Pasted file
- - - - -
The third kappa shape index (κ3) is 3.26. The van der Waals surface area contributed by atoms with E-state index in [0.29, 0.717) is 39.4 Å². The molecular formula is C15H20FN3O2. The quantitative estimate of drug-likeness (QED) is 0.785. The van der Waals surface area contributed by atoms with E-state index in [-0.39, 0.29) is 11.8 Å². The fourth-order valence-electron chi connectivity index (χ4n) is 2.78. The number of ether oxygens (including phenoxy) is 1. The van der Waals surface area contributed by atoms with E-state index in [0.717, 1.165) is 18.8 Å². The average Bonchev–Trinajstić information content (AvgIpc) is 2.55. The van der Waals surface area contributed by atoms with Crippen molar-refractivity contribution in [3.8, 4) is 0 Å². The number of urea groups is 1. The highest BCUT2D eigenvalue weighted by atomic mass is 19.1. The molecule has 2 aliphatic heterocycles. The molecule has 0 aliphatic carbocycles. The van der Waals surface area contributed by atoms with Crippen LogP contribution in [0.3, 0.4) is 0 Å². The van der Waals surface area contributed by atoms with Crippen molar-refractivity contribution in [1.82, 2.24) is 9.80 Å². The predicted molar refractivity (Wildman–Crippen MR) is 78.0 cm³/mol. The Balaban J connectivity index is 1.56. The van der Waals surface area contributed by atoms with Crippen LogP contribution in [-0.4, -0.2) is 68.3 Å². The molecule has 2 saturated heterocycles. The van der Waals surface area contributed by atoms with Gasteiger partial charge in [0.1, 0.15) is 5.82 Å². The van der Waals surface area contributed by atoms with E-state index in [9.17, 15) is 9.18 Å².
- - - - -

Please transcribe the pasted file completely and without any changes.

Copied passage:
The third kappa shape index (κ3) is 3.26. The van der Waals surface area contributed by atoms with E-state index in [0.29, 0.717) is 39.4 Å². The molecular formula is C15H20FN3O2. The quantitative estimate of drug-likeness (QED) is 0.785. The van der Waals surface area contributed by atoms with E-state index in [-0.39, 0.29) is 11.8 Å². The fourth-order valence-electron chi connectivity index (χ4n) is 2.78. The number of ether oxygens (including phenoxy) is 1. The van der Waals surface area contributed by atoms with E-state index in [0.717, 1.165) is 18.8 Å². The average Bonchev–Trinajstić information content (AvgIpc) is 2.55. The van der Waals surface area contributed by atoms with Crippen molar-refractivity contribution in [3.8, 4) is 0 Å². The number of urea groups is 1. The highest BCUT2D eigenvalue weighted by atomic mass is 19.1. The molecule has 2 aliphatic heterocycles. The molecule has 0 aliphatic carbocycles. The van der Waals surface area contributed by atoms with Crippen LogP contribution in [0.3, 0.4) is 0 Å². The van der Waals surface area contributed by atoms with Crippen molar-refractivity contribution in [1.82, 2.24) is 9.80 Å². The predicted molar refractivity (Wildman–Crippen MR) is 78.0 cm³/mol. The Balaban J connectivity index is 1.56. The van der Waals surface area contributed by atoms with Crippen LogP contribution in [-0.4, -0.2) is 68.3 Å². The molecule has 2 saturated heterocycles. The van der Waals surface area contributed by atoms with Gasteiger partial charge in [0.1, 0.15) is 5.82 Å². The van der Waals surface area contributed by atoms with E-state index in [9.17, 15) is 9.18 Å².